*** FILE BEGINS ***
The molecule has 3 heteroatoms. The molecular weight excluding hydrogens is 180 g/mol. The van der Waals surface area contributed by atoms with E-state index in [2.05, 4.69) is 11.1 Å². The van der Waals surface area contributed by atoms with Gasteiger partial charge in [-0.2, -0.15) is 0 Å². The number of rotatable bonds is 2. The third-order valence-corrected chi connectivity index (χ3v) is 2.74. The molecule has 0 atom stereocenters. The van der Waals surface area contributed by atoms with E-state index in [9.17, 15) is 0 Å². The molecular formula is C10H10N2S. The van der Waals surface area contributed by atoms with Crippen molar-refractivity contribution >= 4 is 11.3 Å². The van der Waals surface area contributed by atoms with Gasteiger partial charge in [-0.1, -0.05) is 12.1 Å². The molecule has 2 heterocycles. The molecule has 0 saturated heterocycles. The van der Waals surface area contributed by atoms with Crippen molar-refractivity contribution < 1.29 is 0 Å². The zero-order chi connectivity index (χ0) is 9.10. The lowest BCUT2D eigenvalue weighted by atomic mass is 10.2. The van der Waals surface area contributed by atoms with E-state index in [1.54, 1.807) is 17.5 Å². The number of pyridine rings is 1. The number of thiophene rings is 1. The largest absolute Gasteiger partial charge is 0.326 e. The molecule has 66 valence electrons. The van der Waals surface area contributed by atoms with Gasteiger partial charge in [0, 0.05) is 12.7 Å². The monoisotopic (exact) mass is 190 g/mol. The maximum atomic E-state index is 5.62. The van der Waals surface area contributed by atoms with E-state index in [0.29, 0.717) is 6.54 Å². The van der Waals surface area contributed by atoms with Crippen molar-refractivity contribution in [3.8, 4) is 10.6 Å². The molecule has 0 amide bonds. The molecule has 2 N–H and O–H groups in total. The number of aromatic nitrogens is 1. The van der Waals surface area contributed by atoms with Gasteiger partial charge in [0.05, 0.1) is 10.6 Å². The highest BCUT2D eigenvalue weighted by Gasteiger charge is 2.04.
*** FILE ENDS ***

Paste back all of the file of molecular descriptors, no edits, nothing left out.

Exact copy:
The molecule has 3 heteroatoms. The molecular weight excluding hydrogens is 180 g/mol. The van der Waals surface area contributed by atoms with E-state index in [2.05, 4.69) is 11.1 Å². The van der Waals surface area contributed by atoms with Gasteiger partial charge in [-0.2, -0.15) is 0 Å². The number of rotatable bonds is 2. The third-order valence-corrected chi connectivity index (χ3v) is 2.74. The molecule has 0 atom stereocenters. The van der Waals surface area contributed by atoms with E-state index in [9.17, 15) is 0 Å². The molecular formula is C10H10N2S. The van der Waals surface area contributed by atoms with Crippen molar-refractivity contribution >= 4 is 11.3 Å². The van der Waals surface area contributed by atoms with Gasteiger partial charge in [-0.1, -0.05) is 12.1 Å². The molecule has 2 heterocycles. The molecule has 0 saturated heterocycles. The van der Waals surface area contributed by atoms with Crippen molar-refractivity contribution < 1.29 is 0 Å². The zero-order chi connectivity index (χ0) is 9.10. The lowest BCUT2D eigenvalue weighted by atomic mass is 10.2. The van der Waals surface area contributed by atoms with E-state index in [1.54, 1.807) is 17.5 Å². The number of pyridine rings is 1. The number of thiophene rings is 1. The largest absolute Gasteiger partial charge is 0.326 e. The molecule has 66 valence electrons. The van der Waals surface area contributed by atoms with Gasteiger partial charge in [0, 0.05) is 12.7 Å². The monoisotopic (exact) mass is 190 g/mol. The maximum atomic E-state index is 5.62. The van der Waals surface area contributed by atoms with E-state index in [0.29, 0.717) is 6.54 Å². The van der Waals surface area contributed by atoms with Crippen molar-refractivity contribution in [3.8, 4) is 10.6 Å². The molecule has 0 amide bonds. The molecule has 2 N–H and O–H groups in total. The number of aromatic nitrogens is 1. The van der Waals surface area contributed by atoms with Gasteiger partial charge in [0.05, 0.1) is 10.6 Å². The highest BCUT2D eigenvalue weighted by Gasteiger charge is 2.04.